There are two types of Straw Color Corsi. Some have tighter lips and will not drool much. However, if your pup has heavy jowls that hang like other mastiff’s do, get ready to place towels in different spots around your house because that magnificent pup will slobber.
Coat Color Is Tied To Health
A little known fact about the Cane Corso is that its coat color has a direct effect on its longevity and health. Brindle Cane Corsos live longer than solid colored ones, with the black brindle dogs making the list of the longest living group.
Among the solid-colored Cane Corsos, the gray and black dogs have some of the shortest lives, rarely living beyond nine years. And the Formentino Cane Corso (blue fawn) has an even shorter life at 8 years.
According also to research, Cane Corsos with pale-colored coats also tend to be more susceptible to skin problems, while solid black ones are more prone to heat exhaustion.
Health Conditions The Straw Colored Cane Corso Are Prone To
These straw dogs are generally healthy, but they do have certain medical conditions that they can be prone to. A responsible breeder will usually scan their dogs for these:
- Hip dysplasia – A common illness among purebred dogs, hip dysplasia are problems concerning the joints making walking difficult or painful.
- Bloat – Straw Corso pups, like other deep-chested breeds, are susceptible to bloat. It happens when the stomach fills up with food, gas, or fluid and twists. It is a sudden and life-threatening condition when not treated immediately.
- Demodex mange – Straw dogs are prone to parasitic mites that live in their hair follicles.
- Idiopathic Epilepsy – These are seizure disorders with no known causes. A responsible breeder will make sure that their Straw-Stack pup is screened for this.
- Eye Issues – The Straw-Colored Cane Corso may be prone to eyelid abnormalities.
History of the Cane Corso Breed
The Cane Corso is a historied breed that goes all the way back to ancient Rome and beyond. Many believe that it’s even descended from the giant Molossus dogs of Greece.
The Romans brough these dogs back with them and began to breed them, which resulted in the development of the Neapolitan mastiff and the lighter Cane Corso.
These dogs are warriors who fought bravely alongside the armies of Rome, guarded their flocks and property, and hunted with them for food and prey.
During World War II, they almost went extinct. Most of the Italian farmers who kept these pups and bred them were drafted into the war, and as a result, were no longer able to care for these dogs.
Fortunately, in the 1970s this breed was rediscovered working in a remote farm and a group of men got together to revive the dogs of their childhood. By 1980, the model for the first standard was produced, and by the 90s, the Cane Corso finally had breed recognition.
Caring For The Cane Corso
Although the Corso is not a high energy dog, it needs outdoor exercise and walks of about an hour every day to keep up the tone of their muscles. Take them with you on your bicycle ride or running session.
Since these dogs were bred to do jobs for their family, they will also expect you to let them carry tasks for you to keep them happy.
You don’t have to let them guard your farm, but do give them something that looks a bit like work. An obstacle course or something like a play hunt are great as past times. These will not only give them the physical stimulation they need but also provide lots of mental exercise that burns off even more energy.
Maintenance and Grooming
These dogs are only medium shedders, so normally you would only need to brush them down twice to three times a week. However, they have double-layered coats and their undercoat can shed a lot during spring season. In this case, brushing should be done daily.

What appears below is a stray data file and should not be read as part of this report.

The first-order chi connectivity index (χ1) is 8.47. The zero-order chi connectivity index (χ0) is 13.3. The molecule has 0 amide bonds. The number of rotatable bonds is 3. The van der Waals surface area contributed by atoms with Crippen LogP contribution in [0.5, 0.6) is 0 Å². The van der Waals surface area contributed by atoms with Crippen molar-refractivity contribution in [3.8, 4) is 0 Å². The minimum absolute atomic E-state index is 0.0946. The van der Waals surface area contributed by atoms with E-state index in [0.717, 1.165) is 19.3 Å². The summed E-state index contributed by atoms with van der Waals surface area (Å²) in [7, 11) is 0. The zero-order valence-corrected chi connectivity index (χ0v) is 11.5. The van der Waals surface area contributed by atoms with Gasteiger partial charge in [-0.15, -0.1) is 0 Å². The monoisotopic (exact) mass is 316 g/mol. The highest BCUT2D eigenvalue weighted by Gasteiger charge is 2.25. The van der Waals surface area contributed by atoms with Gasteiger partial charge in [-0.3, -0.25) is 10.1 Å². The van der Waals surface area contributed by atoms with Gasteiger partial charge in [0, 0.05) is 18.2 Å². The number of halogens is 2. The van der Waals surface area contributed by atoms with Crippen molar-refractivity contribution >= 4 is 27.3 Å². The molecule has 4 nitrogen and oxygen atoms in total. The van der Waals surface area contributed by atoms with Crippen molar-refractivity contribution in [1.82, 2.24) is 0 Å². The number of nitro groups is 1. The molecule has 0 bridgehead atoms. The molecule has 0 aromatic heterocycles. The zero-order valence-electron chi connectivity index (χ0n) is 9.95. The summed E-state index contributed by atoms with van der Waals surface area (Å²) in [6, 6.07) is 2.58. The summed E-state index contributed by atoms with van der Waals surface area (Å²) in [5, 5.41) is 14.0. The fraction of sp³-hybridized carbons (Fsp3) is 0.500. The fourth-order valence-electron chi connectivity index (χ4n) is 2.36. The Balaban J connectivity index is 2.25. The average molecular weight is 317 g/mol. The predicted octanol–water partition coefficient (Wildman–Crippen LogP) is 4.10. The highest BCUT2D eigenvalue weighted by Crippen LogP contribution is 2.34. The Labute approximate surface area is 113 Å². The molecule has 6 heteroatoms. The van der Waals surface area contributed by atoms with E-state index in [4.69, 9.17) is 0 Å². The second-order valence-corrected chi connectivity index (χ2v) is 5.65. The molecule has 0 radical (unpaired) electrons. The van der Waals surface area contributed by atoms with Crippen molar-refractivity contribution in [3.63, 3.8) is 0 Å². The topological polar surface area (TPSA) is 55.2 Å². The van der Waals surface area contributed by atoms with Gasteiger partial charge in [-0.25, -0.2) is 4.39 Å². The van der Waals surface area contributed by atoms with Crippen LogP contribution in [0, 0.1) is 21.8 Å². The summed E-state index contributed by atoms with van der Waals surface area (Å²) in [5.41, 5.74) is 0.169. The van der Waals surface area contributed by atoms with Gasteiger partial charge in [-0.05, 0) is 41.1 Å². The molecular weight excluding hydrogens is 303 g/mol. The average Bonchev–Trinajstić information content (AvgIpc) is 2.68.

You don’t need to bathe the Cane Corsi often. The pups will be fine with one proper bathing every 4-7 weeks.
Ear Care, Oral Care, and More
Trim nails regularly, about once every two weeks. Their noses and mouth should also be cleaned every other day. Toothbrushing, meanwhile, can be done every 2 to 3 days.
An independent dog, the Cane Corso needs a strong hand to rein it in and keep it from excessive barking, howling, or being too mistrustful of strangers.
The key to this is consistency in training to develop an awesome companion dog that will be absolutely loyal.
Start your socialization and training at a young age and continue this throughout the life of your dog. Your Cane Corso is all about instinct and will see most things outside of your family as a threat if not properly guided.
The Cane Corso needs high-quality food and not just any kibble. Whether you give him dry food or wet, do make sure that it is high in protein to keep your pups’ muscle tone maintained.
Your veterinarian will be able to advise you best on how much food your dog needs daily.
Pros and Cons of Owning the Breed
Of course, any dog breed will come its advantages and disadvantages. Let me list them down for you so you can decide if Cane Corso dogs fit your lifestyle.
- These dogs make excellent guard dogs because of their loyal and protective nature.
- They are intelligent and highly trainable, making them ideal as working dogs.
- They don’t shed much unless it’s spring and shedding season.
- Their strong and muscular build makes them a great deterrent against potential intruders.
- They require a lot of exercise and mental stimulation, which isn’t ideal for owners who have busy schedules.
- They can be stubborn and dominant, and not recommended for first-time pet owners.
- They have a relatively short lifespan of around 9-12 years, which can be difficult for owners who become attached to their pets.
- Their protective instincts can be too overt and turn into aggression if they are not properly trained and socialized.
Prospective owners should carefully consider their lifestyle and experience with dogs before deciding if a Cane Corso is the right breed for them. Owning a Cane Corso entails setting aside a lot of time and effort to care for it properly.
If you do decide that this breed is right for you, congratulations! The Cane Corso is one dashing pup that will fill your life with plenty of affection and loyalty, and we hope, a truly rewarding experience for you.